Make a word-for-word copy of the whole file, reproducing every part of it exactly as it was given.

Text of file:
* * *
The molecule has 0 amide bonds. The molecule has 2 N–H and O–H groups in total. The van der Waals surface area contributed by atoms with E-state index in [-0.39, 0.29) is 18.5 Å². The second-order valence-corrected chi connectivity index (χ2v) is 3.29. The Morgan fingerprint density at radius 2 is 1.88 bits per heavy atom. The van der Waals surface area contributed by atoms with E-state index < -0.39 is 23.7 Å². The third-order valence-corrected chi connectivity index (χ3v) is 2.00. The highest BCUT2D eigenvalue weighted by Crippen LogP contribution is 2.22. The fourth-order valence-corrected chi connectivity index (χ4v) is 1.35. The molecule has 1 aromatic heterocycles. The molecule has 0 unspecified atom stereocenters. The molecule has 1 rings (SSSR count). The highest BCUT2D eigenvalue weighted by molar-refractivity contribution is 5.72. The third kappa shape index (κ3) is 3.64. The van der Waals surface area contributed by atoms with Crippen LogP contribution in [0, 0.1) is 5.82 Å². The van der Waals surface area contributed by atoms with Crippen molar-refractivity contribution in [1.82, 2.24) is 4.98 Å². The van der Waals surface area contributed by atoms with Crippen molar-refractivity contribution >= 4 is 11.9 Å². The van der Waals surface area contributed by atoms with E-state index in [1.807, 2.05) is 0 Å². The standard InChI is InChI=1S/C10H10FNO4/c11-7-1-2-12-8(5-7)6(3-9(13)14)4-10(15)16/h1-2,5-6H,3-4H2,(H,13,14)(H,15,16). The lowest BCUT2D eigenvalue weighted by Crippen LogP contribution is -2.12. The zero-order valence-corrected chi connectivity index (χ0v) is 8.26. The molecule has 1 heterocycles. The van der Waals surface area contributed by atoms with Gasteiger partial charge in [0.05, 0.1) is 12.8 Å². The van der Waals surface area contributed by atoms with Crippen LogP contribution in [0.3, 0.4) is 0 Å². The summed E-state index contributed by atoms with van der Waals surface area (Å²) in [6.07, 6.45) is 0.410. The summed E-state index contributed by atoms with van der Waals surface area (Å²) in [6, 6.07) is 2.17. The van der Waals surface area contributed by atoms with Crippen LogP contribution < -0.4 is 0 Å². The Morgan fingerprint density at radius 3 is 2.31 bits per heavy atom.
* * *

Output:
The molecule has 0 amide bonds. The molecule has 2 N–H and O–H groups in total. The van der Waals surface area contributed by atoms with E-state index in [-0.39, 0.29) is 18.5 Å². The second-order valence-corrected chi connectivity index (χ2v) is 3.29. The Morgan fingerprint density at radius 2 is 1.88 bits per heavy atom. The van der Waals surface area contributed by atoms with E-state index < -0.39 is 23.7 Å². The third-order valence-corrected chi connectivity index (χ3v) is 2.00. The highest BCUT2D eigenvalue weighted by Crippen LogP contribution is 2.22. The fourth-order valence-corrected chi connectivity index (χ4v) is 1.35. The molecule has 1 aromatic heterocycles. The molecule has 0 unspecified atom stereocenters. The molecule has 1 rings (SSSR count). The highest BCUT2D eigenvalue weighted by molar-refractivity contribution is 5.72. The third kappa shape index (κ3) is 3.64. The van der Waals surface area contributed by atoms with Crippen LogP contribution in [0, 0.1) is 5.82 Å². The van der Waals surface area contributed by atoms with Crippen molar-refractivity contribution in [1.82, 2.24) is 4.98 Å². The van der Waals surface area contributed by atoms with Crippen molar-refractivity contribution >= 4 is 11.9 Å². The van der Waals surface area contributed by atoms with E-state index in [1.807, 2.05) is 0 Å². The standard InChI is InChI=1S/C10H10FNO4/c11-7-1-2-12-8(5-7)6(3-9(13)14)4-10(15)16/h1-2,5-6H,3-4H2,(H,13,14)(H,15,16). The lowest BCUT2D eigenvalue weighted by Crippen LogP contribution is -2.12. The zero-order valence-corrected chi connectivity index (χ0v) is 8.26. The molecule has 1 heterocycles. The van der Waals surface area contributed by atoms with Gasteiger partial charge in [0.05, 0.1) is 12.8 Å². The van der Waals surface area contributed by atoms with Crippen LogP contribution in [0.3, 0.4) is 0 Å². The summed E-state index contributed by atoms with van der Waals surface area (Å²) in [6.07, 6.45) is 0.410. The summed E-state index contributed by atoms with van der Waals surface area (Å²) in [6, 6.07) is 2.17. The van der Waals surface area contributed by atoms with Crippen LogP contribution < -0.4 is 0 Å². The Morgan fingerprint density at radius 3 is 2.31 bits per heavy atom.